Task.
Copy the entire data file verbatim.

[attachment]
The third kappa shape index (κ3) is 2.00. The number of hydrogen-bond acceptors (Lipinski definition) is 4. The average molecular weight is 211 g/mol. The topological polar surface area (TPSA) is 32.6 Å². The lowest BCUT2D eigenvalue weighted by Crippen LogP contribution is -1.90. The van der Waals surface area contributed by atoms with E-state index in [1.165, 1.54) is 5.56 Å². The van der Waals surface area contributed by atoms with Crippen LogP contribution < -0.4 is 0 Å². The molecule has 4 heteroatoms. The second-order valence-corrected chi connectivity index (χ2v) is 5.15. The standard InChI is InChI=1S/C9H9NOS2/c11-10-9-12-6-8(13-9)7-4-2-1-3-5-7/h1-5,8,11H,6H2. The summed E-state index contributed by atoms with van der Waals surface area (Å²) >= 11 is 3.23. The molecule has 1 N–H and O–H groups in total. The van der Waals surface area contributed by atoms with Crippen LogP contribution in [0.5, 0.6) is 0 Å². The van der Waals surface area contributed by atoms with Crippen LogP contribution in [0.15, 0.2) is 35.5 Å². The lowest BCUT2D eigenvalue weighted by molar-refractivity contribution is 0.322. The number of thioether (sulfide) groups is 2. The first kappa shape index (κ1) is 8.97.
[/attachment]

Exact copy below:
The third kappa shape index (κ3) is 2.00. The number of hydrogen-bond acceptors (Lipinski definition) is 4. The average molecular weight is 211 g/mol. The topological polar surface area (TPSA) is 32.6 Å². The lowest BCUT2D eigenvalue weighted by Crippen LogP contribution is -1.90. The van der Waals surface area contributed by atoms with E-state index in [1.165, 1.54) is 5.56 Å². The van der Waals surface area contributed by atoms with Crippen LogP contribution < -0.4 is 0 Å². The molecule has 4 heteroatoms. The second-order valence-corrected chi connectivity index (χ2v) is 5.15. The standard InChI is InChI=1S/C9H9NOS2/c11-10-9-12-6-8(13-9)7-4-2-1-3-5-7/h1-5,8,11H,6H2. The summed E-state index contributed by atoms with van der Waals surface area (Å²) >= 11 is 3.23. The molecule has 1 N–H and O–H groups in total. The van der Waals surface area contributed by atoms with Crippen LogP contribution in [0.5, 0.6) is 0 Å². The van der Waals surface area contributed by atoms with Crippen LogP contribution in [0.15, 0.2) is 35.5 Å². The lowest BCUT2D eigenvalue weighted by molar-refractivity contribution is 0.322. The number of thioether (sulfide) groups is 2. The first kappa shape index (κ1) is 8.97.